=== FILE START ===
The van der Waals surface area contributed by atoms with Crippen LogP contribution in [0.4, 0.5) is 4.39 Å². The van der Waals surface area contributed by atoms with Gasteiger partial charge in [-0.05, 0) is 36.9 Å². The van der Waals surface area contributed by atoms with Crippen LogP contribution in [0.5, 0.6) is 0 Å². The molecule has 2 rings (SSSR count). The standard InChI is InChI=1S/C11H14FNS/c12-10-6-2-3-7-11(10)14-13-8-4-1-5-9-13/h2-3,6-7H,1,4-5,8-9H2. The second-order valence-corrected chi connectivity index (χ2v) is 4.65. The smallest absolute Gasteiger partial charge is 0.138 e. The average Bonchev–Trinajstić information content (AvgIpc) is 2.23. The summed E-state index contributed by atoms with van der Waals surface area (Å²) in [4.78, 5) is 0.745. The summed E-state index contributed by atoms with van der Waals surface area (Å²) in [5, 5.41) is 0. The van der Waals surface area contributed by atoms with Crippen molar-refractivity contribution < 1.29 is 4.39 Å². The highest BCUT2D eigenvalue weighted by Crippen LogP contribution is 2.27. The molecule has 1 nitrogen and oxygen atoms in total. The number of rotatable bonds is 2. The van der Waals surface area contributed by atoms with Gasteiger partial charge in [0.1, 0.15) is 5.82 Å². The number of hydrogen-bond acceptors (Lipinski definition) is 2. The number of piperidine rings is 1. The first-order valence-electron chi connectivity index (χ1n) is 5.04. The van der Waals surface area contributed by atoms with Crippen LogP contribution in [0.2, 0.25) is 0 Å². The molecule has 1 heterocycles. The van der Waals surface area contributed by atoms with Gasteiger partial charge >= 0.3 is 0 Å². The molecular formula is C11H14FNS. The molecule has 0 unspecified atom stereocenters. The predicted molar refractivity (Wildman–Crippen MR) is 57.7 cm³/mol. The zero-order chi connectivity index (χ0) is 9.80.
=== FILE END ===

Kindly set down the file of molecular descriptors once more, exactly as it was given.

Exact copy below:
The van der Waals surface area contributed by atoms with Crippen LogP contribution in [0.4, 0.5) is 4.39 Å². The van der Waals surface area contributed by atoms with Gasteiger partial charge in [-0.05, 0) is 36.9 Å². The van der Waals surface area contributed by atoms with Crippen LogP contribution in [0.5, 0.6) is 0 Å². The molecule has 2 rings (SSSR count). The standard InChI is InChI=1S/C11H14FNS/c12-10-6-2-3-7-11(10)14-13-8-4-1-5-9-13/h2-3,6-7H,1,4-5,8-9H2. The second-order valence-corrected chi connectivity index (χ2v) is 4.65. The smallest absolute Gasteiger partial charge is 0.138 e. The average Bonchev–Trinajstić information content (AvgIpc) is 2.23. The summed E-state index contributed by atoms with van der Waals surface area (Å²) in [4.78, 5) is 0.745. The summed E-state index contributed by atoms with van der Waals surface area (Å²) in [5, 5.41) is 0. The van der Waals surface area contributed by atoms with Crippen molar-refractivity contribution < 1.29 is 4.39 Å². The highest BCUT2D eigenvalue weighted by Crippen LogP contribution is 2.27. The molecule has 1 nitrogen and oxygen atoms in total. The number of rotatable bonds is 2. The van der Waals surface area contributed by atoms with Gasteiger partial charge in [0.1, 0.15) is 5.82 Å². The number of hydrogen-bond acceptors (Lipinski definition) is 2. The number of piperidine rings is 1. The first-order valence-electron chi connectivity index (χ1n) is 5.04. The van der Waals surface area contributed by atoms with Crippen LogP contribution in [0.2, 0.25) is 0 Å². The molecule has 1 heterocycles. The van der Waals surface area contributed by atoms with Gasteiger partial charge >= 0.3 is 0 Å². The molecular formula is C11H14FNS. The molecule has 0 unspecified atom stereocenters. The predicted molar refractivity (Wildman–Crippen MR) is 57.7 cm³/mol. The zero-order chi connectivity index (χ0) is 9.80.